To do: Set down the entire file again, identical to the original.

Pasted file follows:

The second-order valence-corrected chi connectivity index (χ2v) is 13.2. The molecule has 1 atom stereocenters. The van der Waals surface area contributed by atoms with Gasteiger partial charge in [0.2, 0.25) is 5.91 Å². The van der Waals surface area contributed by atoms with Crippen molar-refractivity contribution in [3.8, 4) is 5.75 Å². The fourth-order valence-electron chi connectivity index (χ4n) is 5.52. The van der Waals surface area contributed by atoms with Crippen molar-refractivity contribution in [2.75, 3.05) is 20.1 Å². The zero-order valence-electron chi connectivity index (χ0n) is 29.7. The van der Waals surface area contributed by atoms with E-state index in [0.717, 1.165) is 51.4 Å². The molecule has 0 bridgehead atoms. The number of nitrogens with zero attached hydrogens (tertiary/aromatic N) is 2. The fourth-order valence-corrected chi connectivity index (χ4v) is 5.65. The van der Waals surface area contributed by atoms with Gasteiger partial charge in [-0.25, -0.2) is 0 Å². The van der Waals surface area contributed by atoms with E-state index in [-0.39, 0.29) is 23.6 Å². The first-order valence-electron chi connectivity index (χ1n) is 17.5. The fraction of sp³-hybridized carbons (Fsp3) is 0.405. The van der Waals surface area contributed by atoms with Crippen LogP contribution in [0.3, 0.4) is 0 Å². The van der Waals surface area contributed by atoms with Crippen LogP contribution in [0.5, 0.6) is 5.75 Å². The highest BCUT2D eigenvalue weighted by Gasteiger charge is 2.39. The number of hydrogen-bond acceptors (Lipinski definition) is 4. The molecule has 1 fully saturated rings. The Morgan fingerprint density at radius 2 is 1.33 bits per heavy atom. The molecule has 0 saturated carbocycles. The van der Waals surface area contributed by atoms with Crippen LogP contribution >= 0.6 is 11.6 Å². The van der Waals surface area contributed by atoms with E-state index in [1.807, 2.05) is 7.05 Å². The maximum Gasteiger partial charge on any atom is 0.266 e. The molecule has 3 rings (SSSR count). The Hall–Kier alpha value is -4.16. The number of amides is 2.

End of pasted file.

The second-order valence-corrected chi connectivity index (χ2v) is 13.2. The molecule has 1 atom stereocenters. The van der Waals surface area contributed by atoms with Gasteiger partial charge in [0.2, 0.25) is 5.91 Å². The van der Waals surface area contributed by atoms with Crippen molar-refractivity contribution in [3.8, 4) is 5.75 Å². The fourth-order valence-electron chi connectivity index (χ4n) is 5.52. The van der Waals surface area contributed by atoms with Crippen molar-refractivity contribution in [2.75, 3.05) is 20.1 Å². The zero-order valence-electron chi connectivity index (χ0n) is 29.7. The van der Waals surface area contributed by atoms with E-state index in [0.717, 1.165) is 51.4 Å². The molecule has 0 bridgehead atoms. The number of nitrogens with zero attached hydrogens (tertiary/aromatic N) is 2. The fourth-order valence-corrected chi connectivity index (χ4v) is 5.65. The van der Waals surface area contributed by atoms with Gasteiger partial charge in [-0.25, -0.2) is 0 Å². The van der Waals surface area contributed by atoms with E-state index in [-0.39, 0.29) is 23.6 Å². The first-order valence-electron chi connectivity index (χ1n) is 17.5. The fraction of sp³-hybridized carbons (Fsp3) is 0.405. The van der Waals surface area contributed by atoms with Crippen LogP contribution in [0.3, 0.4) is 0 Å². The van der Waals surface area contributed by atoms with Crippen LogP contribution in [0.5, 0.6) is 5.75 Å². The highest BCUT2D eigenvalue weighted by Gasteiger charge is 2.39. The number of hydrogen-bond acceptors (Lipinski definition) is 4. The molecule has 1 fully saturated rings. The Morgan fingerprint density at radius 2 is 1.33 bits per heavy atom. The molecule has 0 saturated carbocycles. The van der Waals surface area contributed by atoms with Crippen LogP contribution >= 0.6 is 11.6 Å². The van der Waals surface area contributed by atoms with E-state index in [1.807, 2.05) is 7.05 Å². The maximum Gasteiger partial charge on any atom is 0.266 e. The molecule has 3 rings (SSSR count). The Hall–Kier alpha value is -4.16. The number of amides is 2.